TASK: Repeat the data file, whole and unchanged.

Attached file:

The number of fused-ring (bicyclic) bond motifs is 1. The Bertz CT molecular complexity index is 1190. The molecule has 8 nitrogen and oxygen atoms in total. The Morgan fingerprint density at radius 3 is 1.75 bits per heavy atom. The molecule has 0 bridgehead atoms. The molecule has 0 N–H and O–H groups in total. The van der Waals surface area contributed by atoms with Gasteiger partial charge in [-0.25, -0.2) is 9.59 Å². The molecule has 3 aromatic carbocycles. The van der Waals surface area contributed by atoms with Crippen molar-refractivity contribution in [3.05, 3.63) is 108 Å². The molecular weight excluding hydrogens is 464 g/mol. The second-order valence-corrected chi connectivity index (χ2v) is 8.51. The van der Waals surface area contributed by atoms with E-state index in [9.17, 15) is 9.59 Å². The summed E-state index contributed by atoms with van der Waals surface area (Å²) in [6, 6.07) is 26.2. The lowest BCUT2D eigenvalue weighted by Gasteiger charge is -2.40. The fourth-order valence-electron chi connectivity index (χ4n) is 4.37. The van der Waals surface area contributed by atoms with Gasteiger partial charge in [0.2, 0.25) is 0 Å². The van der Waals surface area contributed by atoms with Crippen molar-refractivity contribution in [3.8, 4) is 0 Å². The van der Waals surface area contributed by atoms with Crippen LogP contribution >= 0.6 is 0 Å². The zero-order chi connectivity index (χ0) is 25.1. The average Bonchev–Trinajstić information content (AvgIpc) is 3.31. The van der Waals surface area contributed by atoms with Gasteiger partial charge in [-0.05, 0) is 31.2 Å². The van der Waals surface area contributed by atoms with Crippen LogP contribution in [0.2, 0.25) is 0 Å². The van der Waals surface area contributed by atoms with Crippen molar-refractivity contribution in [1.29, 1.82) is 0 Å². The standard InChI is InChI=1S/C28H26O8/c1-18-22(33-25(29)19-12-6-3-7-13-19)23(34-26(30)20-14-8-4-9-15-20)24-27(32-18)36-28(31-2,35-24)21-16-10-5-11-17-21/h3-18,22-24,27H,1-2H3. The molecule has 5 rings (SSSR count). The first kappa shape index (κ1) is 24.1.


The number of fused-ring (bicyclic) bond motifs is 1. The Bertz CT molecular complexity index is 1190. The molecule has 8 nitrogen and oxygen atoms in total. The Morgan fingerprint density at radius 3 is 1.75 bits per heavy atom. The molecule has 0 bridgehead atoms. The molecule has 0 N–H and O–H groups in total. The van der Waals surface area contributed by atoms with Gasteiger partial charge in [-0.25, -0.2) is 9.59 Å². The molecule has 3 aromatic carbocycles. The van der Waals surface area contributed by atoms with Crippen molar-refractivity contribution in [3.05, 3.63) is 108 Å². The molecular weight excluding hydrogens is 464 g/mol. The second-order valence-corrected chi connectivity index (χ2v) is 8.51. The van der Waals surface area contributed by atoms with E-state index in [9.17, 15) is 9.59 Å². The summed E-state index contributed by atoms with van der Waals surface area (Å²) in [6, 6.07) is 26.2. The lowest BCUT2D eigenvalue weighted by Gasteiger charge is -2.40. The fourth-order valence-electron chi connectivity index (χ4n) is 4.37. The van der Waals surface area contributed by atoms with Gasteiger partial charge in [0.2, 0.25) is 0 Å². The van der Waals surface area contributed by atoms with Crippen molar-refractivity contribution in [3.8, 4) is 0 Å². The van der Waals surface area contributed by atoms with Crippen LogP contribution >= 0.6 is 0 Å². The zero-order chi connectivity index (χ0) is 25.1. The average Bonchev–Trinajstić information content (AvgIpc) is 3.31. The van der Waals surface area contributed by atoms with Gasteiger partial charge in [-0.05, 0) is 31.2 Å². The van der Waals surface area contributed by atoms with Crippen LogP contribution in [0.2, 0.25) is 0 Å². The van der Waals surface area contributed by atoms with Crippen molar-refractivity contribution in [1.29, 1.82) is 0 Å². The standard InChI is InChI=1S/C28H26O8/c1-18-22(33-25(29)19-12-6-3-7-13-19)23(34-26(30)20-14-8-4-9-15-20)24-27(32-18)36-28(31-2,35-24)21-16-10-5-11-17-21/h3-18,22-24,27H,1-2H3. The molecule has 5 rings (SSSR count). The first kappa shape index (κ1) is 24.1.